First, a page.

Efficacy and safety of apatinib combined with chemotherapy for the treatment of advanced gastric cancer in the Chinese population: a systematic review and meta-analysis
Authors Cheng HG, Sun AX, Guo QB, Zhang YC
Received 10 April 2018
Accepted for publication 16 May 2018
Published 11 July 2018 Volume 2018:12 Pages 2173—2183
Checked for plagiarism Yes
Review by Single-blind
Peer reviewer comments 2
Editor who approved publication: Dr Tuo Deng
Honggang Cheng,1 Aixia Sun,2 Qingbo Guo,3 Yucai Zhang4
1Department of Gastroenterological Surgery, Liaocheng People’s Hospital, Liaocheng Clinical School of Taishan Medical University, Liaocheng 252000, Shandong Province, People’s Republic of China; 2Department of Clinical Laboratory, Liaocheng People’s Hospital, Liaocheng Clinical School of Taishan Medical University, Liaocheng 252000, Shandong Province, People’s Republic of China; 3Department of Clinical Laboratory, Yidu Central Hospital of Weifang, Qingzhou 262500, Shandong Province, People’s Republic of China; 4Department of Health, Liaocheng People’s Hospital of Taishan Medical University, Liaocheng 252000, Shandong Province, People’s Republic of China
Objective: To systematically evaluate the efficacy and safety of the combination of apatinib targeted therapy and chemotherapy (CT) in the treatment of patients with advanced gastric cancer (GC).
Materials and methods: Clinical trials were extracted from PubMed, the Cochrane Library, Web of Science, EMBASE, CNKI, and the Wanfang database. Outcome measures, including therapeutic efficacy, quality of life (QOL), and adverse events, were extracted and evaluated.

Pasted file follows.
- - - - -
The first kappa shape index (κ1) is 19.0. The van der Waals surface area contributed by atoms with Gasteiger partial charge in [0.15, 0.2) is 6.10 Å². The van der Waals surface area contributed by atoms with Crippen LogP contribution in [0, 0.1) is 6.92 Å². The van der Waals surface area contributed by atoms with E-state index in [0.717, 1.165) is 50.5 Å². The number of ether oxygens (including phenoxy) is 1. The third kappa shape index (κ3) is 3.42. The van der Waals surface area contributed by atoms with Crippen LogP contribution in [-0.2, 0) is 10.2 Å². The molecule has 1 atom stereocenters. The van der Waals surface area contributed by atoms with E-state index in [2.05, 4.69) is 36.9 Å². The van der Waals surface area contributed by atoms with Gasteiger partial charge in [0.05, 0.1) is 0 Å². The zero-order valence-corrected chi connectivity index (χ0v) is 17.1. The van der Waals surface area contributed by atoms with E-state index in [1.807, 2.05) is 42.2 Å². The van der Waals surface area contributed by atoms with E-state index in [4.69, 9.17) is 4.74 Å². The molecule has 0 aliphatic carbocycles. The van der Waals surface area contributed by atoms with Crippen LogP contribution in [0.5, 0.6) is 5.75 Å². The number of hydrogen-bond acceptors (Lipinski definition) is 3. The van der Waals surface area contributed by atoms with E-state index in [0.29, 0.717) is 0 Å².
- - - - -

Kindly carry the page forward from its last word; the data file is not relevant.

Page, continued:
Results: Nineteen trials, including 1,256 advanced GC patients, were included. The results indicated that, compared with CT alone, the combination of apatinib targeted therapy with CT significantly improved the patients’ complete response rate (OR=1.85, 95% CI=1.04–3.28, P=0.04), partial response rate (OR=2.19, 95% CI=1.71–2.80, P<0.00001), overall response (OR=2.57, 95% CI=1.99–3.32, P<0.00001), and disease control rate (OR=3.46, 95% CI=2.57–4.66, P<0.00001). Moreover, the combined therapy exhibited advantages over CT alone in the patients’ QOL including the QOL improved rate (OR=1.77, 95% CI=0.94–3.33, P=0.08) and the Karnofsky performance score (OR=1.77, 95% CI=0.94–3.33, P=0.08). The group that received the combined therapy had higher rates of hypertension (OR=5.75, 95% CI=2.22–14.92, P=0.0003), albuminuria (OR=15.42, 95% CI=5.39–44.10, P<0.00001), and hand–foot syndrome (OR=2.09, 95% CI=1.26–3.48, P=0.004), whereas analyses of other adverse events, such as leucopenia, thrombocytopenia, and neutropenia, did not reveal significant differences (P>0.05).
Conclusion: The combination of apatinib targeted therapy and CT is more effective for GC treatment than CT alone. However, this combined treatment could lead to greater rates of hypertension, albuminuria, and hand–foot syndrome. Therefore, the benefits and risks should be considered before treatment.
Keywords: apatinib, target therapy, chemotherapy, gastric cancer, meta-analysis
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